EMT student puts his training to good use and helps a victim of road rage along the highway

Josh Tunney said situations like these motivate him even more to complete his education and help more Oklahomans.

Tunney was returning from active fire practice around 5:30 p.m. on April 30.

Suddenly, the EMT student found himself putting his training to good use.

“I feel like if I hadn’t been there, he definitely could have died,” Tunney said.

“It was a road rage incident that happened out there on the freeway,” said Dillon Quirk, assistant public information officer for the Oklahoma City Public Department. “Another vehicle had cut off the biker at which point the passenger in that vehicle fired a bullet at the biker.”

Twenty-four-year-old Cade Vannoy was driving with a gunshot wound on his motorcycle. He stopped when he saw Tunney on the side of Interstate 235.

“This motorist pulled over, passed my vehicle on the side, just pulled his vehicle up against the barrier and I was a little nervous,” Tunney said. “He said, ‘Call 911! Call 911! I got shot.

Helping a woman change her tires, Tunney quickly shifted gears to help the victim.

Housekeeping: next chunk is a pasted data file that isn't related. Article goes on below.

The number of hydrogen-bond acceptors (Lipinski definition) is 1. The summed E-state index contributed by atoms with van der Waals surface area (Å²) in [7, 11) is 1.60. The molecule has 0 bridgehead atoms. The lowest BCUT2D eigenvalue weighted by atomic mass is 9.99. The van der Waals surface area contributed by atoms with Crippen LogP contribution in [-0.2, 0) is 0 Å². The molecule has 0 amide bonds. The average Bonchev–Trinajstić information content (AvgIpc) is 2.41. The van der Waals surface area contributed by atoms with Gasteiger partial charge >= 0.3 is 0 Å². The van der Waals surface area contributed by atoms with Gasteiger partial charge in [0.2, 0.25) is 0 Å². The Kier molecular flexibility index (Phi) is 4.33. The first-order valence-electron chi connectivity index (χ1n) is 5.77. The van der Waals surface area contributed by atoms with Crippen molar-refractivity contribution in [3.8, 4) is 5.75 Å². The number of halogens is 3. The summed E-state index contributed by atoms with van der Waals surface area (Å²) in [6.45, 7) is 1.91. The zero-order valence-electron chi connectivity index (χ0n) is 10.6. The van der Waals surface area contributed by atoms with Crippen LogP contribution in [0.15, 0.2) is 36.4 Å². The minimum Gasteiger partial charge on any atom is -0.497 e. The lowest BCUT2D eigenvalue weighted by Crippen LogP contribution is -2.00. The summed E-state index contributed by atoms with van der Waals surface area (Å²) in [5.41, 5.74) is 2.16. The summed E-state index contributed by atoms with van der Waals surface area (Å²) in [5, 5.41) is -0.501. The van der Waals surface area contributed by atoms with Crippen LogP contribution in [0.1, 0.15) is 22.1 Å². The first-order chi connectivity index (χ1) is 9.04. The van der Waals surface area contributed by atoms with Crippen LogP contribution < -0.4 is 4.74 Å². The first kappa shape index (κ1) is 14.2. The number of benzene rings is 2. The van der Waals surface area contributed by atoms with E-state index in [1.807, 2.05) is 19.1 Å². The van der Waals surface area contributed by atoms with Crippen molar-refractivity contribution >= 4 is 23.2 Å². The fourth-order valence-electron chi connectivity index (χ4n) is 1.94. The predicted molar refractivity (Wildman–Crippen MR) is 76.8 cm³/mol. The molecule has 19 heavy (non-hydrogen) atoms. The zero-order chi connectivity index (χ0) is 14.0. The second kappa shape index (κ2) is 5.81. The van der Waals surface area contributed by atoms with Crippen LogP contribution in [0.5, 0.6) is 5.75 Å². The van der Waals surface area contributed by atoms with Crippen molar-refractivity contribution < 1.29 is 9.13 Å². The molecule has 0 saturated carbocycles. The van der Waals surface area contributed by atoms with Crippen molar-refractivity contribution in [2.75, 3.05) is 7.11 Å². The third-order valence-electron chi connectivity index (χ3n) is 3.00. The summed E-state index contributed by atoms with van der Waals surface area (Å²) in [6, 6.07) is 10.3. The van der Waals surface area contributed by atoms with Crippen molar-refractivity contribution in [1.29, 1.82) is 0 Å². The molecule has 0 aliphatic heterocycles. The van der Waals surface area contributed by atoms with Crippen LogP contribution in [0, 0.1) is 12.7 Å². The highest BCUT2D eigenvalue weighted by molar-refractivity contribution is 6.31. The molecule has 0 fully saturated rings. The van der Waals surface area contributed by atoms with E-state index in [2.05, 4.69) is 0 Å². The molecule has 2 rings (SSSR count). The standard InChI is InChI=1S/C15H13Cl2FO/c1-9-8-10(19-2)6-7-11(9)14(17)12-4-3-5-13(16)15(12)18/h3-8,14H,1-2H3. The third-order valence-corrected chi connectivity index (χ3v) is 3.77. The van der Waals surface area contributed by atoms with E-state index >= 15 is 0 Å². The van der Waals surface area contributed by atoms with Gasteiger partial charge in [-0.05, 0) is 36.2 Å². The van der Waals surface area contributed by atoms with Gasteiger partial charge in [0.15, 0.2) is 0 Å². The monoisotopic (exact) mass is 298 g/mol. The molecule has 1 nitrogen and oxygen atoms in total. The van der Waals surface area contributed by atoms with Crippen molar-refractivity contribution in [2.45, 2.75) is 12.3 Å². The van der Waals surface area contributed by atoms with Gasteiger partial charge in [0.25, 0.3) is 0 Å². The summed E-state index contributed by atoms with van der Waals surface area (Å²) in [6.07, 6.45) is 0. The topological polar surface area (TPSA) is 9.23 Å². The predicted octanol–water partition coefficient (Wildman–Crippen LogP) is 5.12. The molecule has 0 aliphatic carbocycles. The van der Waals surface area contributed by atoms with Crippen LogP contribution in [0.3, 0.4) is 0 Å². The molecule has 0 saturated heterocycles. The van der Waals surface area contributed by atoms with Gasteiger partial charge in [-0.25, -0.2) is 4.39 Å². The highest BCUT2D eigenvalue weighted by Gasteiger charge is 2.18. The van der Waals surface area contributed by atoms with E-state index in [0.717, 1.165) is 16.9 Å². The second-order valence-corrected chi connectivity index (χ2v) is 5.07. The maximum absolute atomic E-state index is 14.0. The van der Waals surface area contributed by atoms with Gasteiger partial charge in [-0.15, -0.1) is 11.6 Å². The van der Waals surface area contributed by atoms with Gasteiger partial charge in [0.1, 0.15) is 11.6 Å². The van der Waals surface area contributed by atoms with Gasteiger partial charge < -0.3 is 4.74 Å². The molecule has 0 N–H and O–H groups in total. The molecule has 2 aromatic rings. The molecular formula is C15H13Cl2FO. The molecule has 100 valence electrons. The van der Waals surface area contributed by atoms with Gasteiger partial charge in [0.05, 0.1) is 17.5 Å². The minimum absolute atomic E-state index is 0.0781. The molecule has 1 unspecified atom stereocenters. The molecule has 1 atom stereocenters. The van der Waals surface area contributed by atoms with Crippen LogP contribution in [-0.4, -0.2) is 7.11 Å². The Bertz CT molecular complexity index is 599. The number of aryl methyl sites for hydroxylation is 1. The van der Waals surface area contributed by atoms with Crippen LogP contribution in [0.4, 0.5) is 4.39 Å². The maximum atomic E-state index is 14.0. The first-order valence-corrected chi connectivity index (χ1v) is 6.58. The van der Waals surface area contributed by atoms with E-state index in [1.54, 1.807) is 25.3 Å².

“I put my gloves on, got him off the bike and he started going very pale and diaphoretic immediately,” Tunney said. “I took off his shoe to check that there was a lot of blood. It was just gushing. I didn’t want to leave him because I felt like if I did, I feel like he would be dead.

Tunney applied pressure and put on a tourniquet to stop the bleeding. Police arrived minutes later, helping to keep the victim conscious until EMSA arrived.

“It’s on the highway. There are other drivers on the road, so luckily it turned out better than it could have,” Quirk said.

“He turned around to say ‘Thank you’ as he was being loaded into the ambulance,” Tunney said. “I was glad I was able to help someone.”

Police have not identified the suspect but say he was driving a 4-door sedan.

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